The Individualisation of War: Reconfiguring the Ethics, Law and Politics of Armed Conflict
Principal Investigator: Jennifer Welsh
Original project proposal:
1. Proposal Summary
This path-breaking interdisciplinary project critically analyses the impact of the increased prominence of the individual in the theory and practice of armed conflict. The ‘individualisation of war’, while based on powerful normative and technological developments, places enormous strain on the actors most actively engaged in contexts of conflict: the governments and armed forces of states, international security organisations, and humanitarian agencies.
Individualisation has generated new kinds of ‘humanitarian’ wars and peacekeeping missions, as well as precision weapons which enable both the targeted killing of those individuals deemed most liable for acts of war or terror, and the protection of innocent civilians caught up in armed conflict or acts of state suppression. It has also facilitated the injection of human rights law into the law of armed conflict, and a new class of international crimes for which individuals can be held accountable. We hypothesise that efforts to operationalise protection, liability, and accountability are all underpinned by a tension between the newly privileged moral and legal claims of individuals and the more traditional ones of sovereign states. The ethical, legal, and political dilemmas raised by these efforts demonstrate just how contested the process of individualisation remains, and how uncertain is its eventual endpoint.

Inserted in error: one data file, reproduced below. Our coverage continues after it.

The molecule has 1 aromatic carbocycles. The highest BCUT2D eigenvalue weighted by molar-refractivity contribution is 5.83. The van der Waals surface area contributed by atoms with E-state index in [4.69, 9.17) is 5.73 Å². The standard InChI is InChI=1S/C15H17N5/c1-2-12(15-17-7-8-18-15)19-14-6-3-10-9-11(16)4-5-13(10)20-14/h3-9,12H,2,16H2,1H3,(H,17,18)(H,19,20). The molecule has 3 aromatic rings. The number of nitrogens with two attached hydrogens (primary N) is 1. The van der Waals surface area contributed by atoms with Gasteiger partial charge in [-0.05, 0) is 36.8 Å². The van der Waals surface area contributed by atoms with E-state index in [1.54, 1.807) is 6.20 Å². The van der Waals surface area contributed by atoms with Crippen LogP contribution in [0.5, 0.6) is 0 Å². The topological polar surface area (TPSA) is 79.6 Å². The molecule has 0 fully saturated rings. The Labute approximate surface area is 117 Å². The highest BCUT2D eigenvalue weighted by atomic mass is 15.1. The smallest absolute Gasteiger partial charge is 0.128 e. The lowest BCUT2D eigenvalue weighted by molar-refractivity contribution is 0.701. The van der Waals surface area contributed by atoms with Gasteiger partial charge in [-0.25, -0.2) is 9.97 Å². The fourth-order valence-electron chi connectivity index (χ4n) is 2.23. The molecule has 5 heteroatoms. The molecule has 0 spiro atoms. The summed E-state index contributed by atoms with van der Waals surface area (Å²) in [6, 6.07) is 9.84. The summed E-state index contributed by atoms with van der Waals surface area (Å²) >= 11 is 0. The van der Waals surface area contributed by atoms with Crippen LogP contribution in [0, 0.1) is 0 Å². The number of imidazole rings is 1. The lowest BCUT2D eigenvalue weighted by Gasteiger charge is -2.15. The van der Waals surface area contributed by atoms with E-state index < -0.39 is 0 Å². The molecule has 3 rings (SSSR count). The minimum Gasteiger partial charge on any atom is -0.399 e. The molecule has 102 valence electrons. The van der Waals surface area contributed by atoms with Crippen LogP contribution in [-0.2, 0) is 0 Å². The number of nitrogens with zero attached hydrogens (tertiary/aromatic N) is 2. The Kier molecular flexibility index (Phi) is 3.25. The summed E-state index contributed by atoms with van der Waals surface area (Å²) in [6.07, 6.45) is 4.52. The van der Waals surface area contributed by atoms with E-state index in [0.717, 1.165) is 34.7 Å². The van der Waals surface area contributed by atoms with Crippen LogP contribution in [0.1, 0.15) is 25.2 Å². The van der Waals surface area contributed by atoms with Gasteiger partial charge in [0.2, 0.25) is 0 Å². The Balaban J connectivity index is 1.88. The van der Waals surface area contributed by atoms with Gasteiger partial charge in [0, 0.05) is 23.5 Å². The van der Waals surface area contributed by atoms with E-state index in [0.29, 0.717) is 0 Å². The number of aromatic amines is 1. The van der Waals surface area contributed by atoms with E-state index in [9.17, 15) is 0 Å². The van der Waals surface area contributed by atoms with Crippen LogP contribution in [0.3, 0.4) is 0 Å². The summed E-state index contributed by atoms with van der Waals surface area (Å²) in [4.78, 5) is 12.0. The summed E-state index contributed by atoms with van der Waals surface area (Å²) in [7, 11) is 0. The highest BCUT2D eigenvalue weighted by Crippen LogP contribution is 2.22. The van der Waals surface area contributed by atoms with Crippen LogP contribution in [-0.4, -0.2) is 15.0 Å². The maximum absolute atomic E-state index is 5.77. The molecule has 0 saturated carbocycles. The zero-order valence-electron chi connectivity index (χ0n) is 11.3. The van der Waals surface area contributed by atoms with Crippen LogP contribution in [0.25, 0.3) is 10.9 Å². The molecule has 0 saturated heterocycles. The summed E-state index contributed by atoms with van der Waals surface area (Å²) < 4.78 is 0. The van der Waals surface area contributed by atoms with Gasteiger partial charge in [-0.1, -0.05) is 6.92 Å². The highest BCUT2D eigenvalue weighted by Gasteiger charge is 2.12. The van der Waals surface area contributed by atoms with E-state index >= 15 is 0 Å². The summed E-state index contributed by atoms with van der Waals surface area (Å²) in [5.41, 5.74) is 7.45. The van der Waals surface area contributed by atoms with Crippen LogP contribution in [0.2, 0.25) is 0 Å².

The research of our distinguished inter-disciplinary team will produce two main outcomes: the first integrated conceptual framework for explaining and resolving the dilemmas raised by the individualisation of war; and concrete recommendations for policy actors – both on how to respond to particular ethical, legal, or political challenges and on how to shape the longer term trajectory of individualisation. It will do so through innovative exploration of alternatives to dominant paradigms for the regulation of armed conflict, such as Just War Theory; a critical approach that both acknowledges and analyses resistance to the operationalisation of protection, liability, and accountability; through heuristic case studies that identify the key factors contributing to that resistance; and through a pragmatic epistemology that seeks the integration of theory and practice. Our methodology entails not only rigorous conceptual, legal, and political analysis, but also close engagement with practitioners representing national governments and armed forces, international organisations, and humanitarian agencies. We also analyse the important relationship between macro-level actors and structures – such as the United Nations or International Criminal Court – and local actors who employ particular strategies of self-protection and who have particular motives for engaging in violence.
2. State-of-the-art and objectives